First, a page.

How to make flying saucers

Flying saucers

If you came here looking for specs on how to build your own shiny getaway spaceship before doomsday 2012, I am sorry to disappoint. Blame google, not me. But if you’re looking for an easy snack that will please kids, and also the child within you, then read on.

I was feeling a little Kauai-nostalgic for a food item that is extremely popular at food fairs and bakeries. Flying saucers or UFOs as they’re called, can mean one of either two things: a meaty ragu baked within yeast dough, or hamburger sauce tucked between 2 slices of bread and formed into a disk with a Toas-tite pie iron. Remember those? I’ve been keeping my eye on a few listed in ebay, but what with the iffy postal delivery…ehhh…I’d hate for my pie iron to suffer any damage during transit.

These circular hot pockets are made easier with the use of bottled spaghetti sauce added to cooked ground beef. I use a sweet dough recipe as it contrasts nicely with the rich, savory filling of the ragu. The type of cheese you decide to use is your call – back on Kauai it was the plastic orange “cheese” slices. Now that I’m in Italy, it’s fresh mozzarella or bust.

Flying saucer recipe

1 pound ground beef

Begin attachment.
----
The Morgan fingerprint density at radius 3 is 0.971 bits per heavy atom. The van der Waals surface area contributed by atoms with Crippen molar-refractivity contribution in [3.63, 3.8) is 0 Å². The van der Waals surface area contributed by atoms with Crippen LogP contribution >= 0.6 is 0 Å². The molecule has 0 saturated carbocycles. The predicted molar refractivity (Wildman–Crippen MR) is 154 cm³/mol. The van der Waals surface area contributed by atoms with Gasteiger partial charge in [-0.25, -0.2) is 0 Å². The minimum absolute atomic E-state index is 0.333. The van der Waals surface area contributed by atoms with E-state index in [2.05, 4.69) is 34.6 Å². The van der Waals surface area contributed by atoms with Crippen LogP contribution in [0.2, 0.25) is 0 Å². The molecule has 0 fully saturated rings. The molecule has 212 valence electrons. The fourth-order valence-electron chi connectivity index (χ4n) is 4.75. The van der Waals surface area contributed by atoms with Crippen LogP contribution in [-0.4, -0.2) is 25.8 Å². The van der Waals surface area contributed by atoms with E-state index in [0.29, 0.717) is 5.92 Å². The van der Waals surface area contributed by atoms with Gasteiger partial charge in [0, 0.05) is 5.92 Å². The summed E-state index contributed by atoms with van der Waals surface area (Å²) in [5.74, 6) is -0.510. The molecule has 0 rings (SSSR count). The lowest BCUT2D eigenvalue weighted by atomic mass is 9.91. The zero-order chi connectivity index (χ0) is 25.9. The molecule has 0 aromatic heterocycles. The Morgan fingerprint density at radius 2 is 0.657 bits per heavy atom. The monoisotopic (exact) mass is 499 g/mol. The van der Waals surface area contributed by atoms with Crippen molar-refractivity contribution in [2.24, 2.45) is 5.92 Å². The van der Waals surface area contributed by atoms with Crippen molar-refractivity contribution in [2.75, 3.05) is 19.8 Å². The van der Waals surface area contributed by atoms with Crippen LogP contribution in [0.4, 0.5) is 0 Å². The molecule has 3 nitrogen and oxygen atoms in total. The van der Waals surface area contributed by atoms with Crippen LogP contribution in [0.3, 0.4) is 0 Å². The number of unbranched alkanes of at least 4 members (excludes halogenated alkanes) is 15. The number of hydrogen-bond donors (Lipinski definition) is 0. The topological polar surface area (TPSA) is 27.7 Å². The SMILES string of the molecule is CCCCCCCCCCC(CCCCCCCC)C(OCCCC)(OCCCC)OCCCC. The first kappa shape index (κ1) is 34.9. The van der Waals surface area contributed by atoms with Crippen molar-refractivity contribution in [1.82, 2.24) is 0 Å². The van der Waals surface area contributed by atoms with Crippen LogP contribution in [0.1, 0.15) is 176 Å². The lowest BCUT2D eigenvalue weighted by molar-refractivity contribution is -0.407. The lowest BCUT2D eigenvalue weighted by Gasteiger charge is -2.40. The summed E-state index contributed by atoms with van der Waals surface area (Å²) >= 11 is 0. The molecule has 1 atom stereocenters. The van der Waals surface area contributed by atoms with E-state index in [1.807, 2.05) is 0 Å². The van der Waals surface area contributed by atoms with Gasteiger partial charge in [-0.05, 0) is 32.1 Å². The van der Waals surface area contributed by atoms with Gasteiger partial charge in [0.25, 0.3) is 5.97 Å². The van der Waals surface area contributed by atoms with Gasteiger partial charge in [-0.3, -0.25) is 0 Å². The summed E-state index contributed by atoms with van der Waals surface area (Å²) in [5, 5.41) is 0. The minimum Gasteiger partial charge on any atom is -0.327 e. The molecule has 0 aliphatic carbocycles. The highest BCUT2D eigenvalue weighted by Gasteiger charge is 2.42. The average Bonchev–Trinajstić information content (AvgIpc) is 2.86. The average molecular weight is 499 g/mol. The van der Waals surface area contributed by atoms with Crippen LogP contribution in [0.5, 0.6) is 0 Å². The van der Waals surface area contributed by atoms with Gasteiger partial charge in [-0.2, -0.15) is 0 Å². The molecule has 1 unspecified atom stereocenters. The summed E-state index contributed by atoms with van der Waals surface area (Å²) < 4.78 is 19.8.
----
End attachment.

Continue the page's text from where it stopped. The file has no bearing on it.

small bottle of pre-made spaghetti sauce
cheese as you prefer it
2 cups all-purpose flour
2½ tablespoons granulated sugar
1 teaspoon salt
3/4 cup warm milk
1 teaspoon dried yeast
1 egg yolk
1/2 teaspoon vanilla
1 tablespoon butter, softened

Make the filling. Brown the beef in a pot and drain excess fat. Stir in just enough spaghetti sauce to make a thick filling. Check for seasoning, salting if necessary. Allow to cool and place in the refrigerator until well chilled. This helps to avoid a sloppy mess during shaping.

Mixing the dough. Combine flour, sugar and salt in a large mixing bowl. Form a well in the center and add the milk; sprinkle yeast on top and let dissolve. Add the egg yolk, vanilla and butter. Stir until the ingredients come together. Turn out onto a floured surface and knead until smooth and elastic; about 8 minutes. This is a soft, rich dough that can get quite sticky in humid weather. Add additional flour only if necessary. Place in an oiled container, cover with plastic wrap and allow to rise in a warm place until doubled; about 1-1½ hours.

Shaping the final product. Divide the dough into 8 equal pieces and roll each into a 6-inch circle. Take a scoop of meat ragu and place it slightly off to the side of the dough circle. Top with a slice of cheese. Brush one half of the circle with egg wash; fold over and press to seal. Now bring the two points together to form a circle. Place on a parchment-lined baking sheet and let rest for 30-45 minutes until slightly risen and poofy. Preheat oven to 375°F. Gently brush the flying saucers with egg wash and bake for 25-30 minutes until golden brown.

Make your own flying saucers
Getting to play tug-o-war with the cheese was the fun part.

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One thought on “How to make flying saucers

  1. Pingback: Hawaii’s Nicknamed Eats | The Tasty Island

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